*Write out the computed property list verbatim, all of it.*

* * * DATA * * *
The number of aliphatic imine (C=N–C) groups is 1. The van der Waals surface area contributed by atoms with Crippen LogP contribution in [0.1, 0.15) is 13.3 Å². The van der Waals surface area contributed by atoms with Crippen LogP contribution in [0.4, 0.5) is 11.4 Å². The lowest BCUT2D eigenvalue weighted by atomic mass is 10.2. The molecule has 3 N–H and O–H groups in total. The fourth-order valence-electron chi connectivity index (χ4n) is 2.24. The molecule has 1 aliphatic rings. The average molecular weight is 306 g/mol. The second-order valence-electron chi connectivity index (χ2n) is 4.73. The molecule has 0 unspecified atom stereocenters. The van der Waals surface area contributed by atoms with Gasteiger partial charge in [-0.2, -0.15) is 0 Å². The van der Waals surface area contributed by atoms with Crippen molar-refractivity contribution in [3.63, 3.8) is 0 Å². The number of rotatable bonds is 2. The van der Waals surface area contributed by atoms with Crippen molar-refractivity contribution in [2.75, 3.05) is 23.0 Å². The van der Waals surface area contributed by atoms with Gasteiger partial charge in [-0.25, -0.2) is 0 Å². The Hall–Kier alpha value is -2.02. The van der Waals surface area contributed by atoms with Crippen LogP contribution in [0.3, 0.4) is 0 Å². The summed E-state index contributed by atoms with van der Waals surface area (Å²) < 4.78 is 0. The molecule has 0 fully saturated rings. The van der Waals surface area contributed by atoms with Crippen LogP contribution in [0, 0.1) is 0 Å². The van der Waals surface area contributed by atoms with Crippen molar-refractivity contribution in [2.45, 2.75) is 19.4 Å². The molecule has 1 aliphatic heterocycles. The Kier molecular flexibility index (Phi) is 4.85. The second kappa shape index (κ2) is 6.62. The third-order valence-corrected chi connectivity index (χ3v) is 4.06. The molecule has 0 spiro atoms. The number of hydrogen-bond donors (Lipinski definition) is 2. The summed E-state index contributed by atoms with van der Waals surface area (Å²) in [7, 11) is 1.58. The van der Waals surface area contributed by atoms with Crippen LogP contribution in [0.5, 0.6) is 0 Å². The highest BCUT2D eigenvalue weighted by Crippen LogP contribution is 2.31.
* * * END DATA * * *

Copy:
The number of aliphatic imine (C=N–C) groups is 1. The van der Waals surface area contributed by atoms with Crippen LogP contribution in [0.1, 0.15) is 13.3 Å². The van der Waals surface area contributed by atoms with Crippen LogP contribution in [0.4, 0.5) is 11.4 Å². The lowest BCUT2D eigenvalue weighted by atomic mass is 10.2. The molecule has 3 N–H and O–H groups in total. The fourth-order valence-electron chi connectivity index (χ4n) is 2.24. The molecule has 1 aliphatic rings. The average molecular weight is 306 g/mol. The second-order valence-electron chi connectivity index (χ2n) is 4.73. The molecule has 0 unspecified atom stereocenters. The van der Waals surface area contributed by atoms with Gasteiger partial charge in [-0.2, -0.15) is 0 Å². The van der Waals surface area contributed by atoms with Crippen molar-refractivity contribution in [3.63, 3.8) is 0 Å². The number of rotatable bonds is 2. The van der Waals surface area contributed by atoms with Crippen molar-refractivity contribution in [2.75, 3.05) is 23.0 Å². The van der Waals surface area contributed by atoms with Gasteiger partial charge in [-0.25, -0.2) is 0 Å². The Hall–Kier alpha value is -2.02. The van der Waals surface area contributed by atoms with Crippen LogP contribution in [0.3, 0.4) is 0 Å². The summed E-state index contributed by atoms with van der Waals surface area (Å²) < 4.78 is 0. The molecule has 0 fully saturated rings. The van der Waals surface area contributed by atoms with Crippen LogP contribution in [0, 0.1) is 0 Å². The van der Waals surface area contributed by atoms with Crippen molar-refractivity contribution in [2.45, 2.75) is 19.4 Å². The molecule has 1 aliphatic heterocycles. The Kier molecular flexibility index (Phi) is 4.85. The second kappa shape index (κ2) is 6.62. The third-order valence-corrected chi connectivity index (χ3v) is 4.06. The molecule has 0 spiro atoms. The number of hydrogen-bond donors (Lipinski definition) is 2. The summed E-state index contributed by atoms with van der Waals surface area (Å²) in [7, 11) is 1.58. The van der Waals surface area contributed by atoms with Crippen LogP contribution in [0.5, 0.6) is 0 Å². The highest BCUT2D eigenvalue weighted by Crippen LogP contribution is 2.31.